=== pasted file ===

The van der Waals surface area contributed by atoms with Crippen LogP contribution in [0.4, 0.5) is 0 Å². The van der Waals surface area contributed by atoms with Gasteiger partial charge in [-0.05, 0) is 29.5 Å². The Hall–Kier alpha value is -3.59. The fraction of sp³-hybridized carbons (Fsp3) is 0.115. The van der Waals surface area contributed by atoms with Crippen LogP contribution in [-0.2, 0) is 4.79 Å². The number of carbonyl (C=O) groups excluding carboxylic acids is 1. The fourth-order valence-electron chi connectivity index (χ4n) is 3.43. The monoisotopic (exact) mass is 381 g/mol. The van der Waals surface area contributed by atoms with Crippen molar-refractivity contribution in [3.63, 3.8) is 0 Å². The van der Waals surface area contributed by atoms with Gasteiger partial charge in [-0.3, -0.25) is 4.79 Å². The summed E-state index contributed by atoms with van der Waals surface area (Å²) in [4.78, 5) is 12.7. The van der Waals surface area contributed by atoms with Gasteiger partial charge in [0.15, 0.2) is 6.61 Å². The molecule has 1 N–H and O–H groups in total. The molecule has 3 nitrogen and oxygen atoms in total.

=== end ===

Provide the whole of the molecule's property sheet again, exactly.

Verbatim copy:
The van der Waals surface area contributed by atoms with Crippen LogP contribution in [0.4, 0.5) is 0 Å². The van der Waals surface area contributed by atoms with Gasteiger partial charge in [-0.05, 0) is 29.5 Å². The Hall–Kier alpha value is -3.59. The fraction of sp³-hybridized carbons (Fsp3) is 0.115. The van der Waals surface area contributed by atoms with Crippen LogP contribution in [-0.2, 0) is 4.79 Å². The number of carbonyl (C=O) groups excluding carboxylic acids is 1. The fourth-order valence-electron chi connectivity index (χ4n) is 3.43. The monoisotopic (exact) mass is 381 g/mol. The van der Waals surface area contributed by atoms with Crippen molar-refractivity contribution in [3.63, 3.8) is 0 Å². The van der Waals surface area contributed by atoms with Gasteiger partial charge in [-0.3, -0.25) is 4.79 Å². The summed E-state index contributed by atoms with van der Waals surface area (Å²) in [4.78, 5) is 12.7. The van der Waals surface area contributed by atoms with Gasteiger partial charge in [0.15, 0.2) is 6.61 Å². The molecule has 1 N–H and O–H groups in total. The molecule has 3 nitrogen and oxygen atoms in total.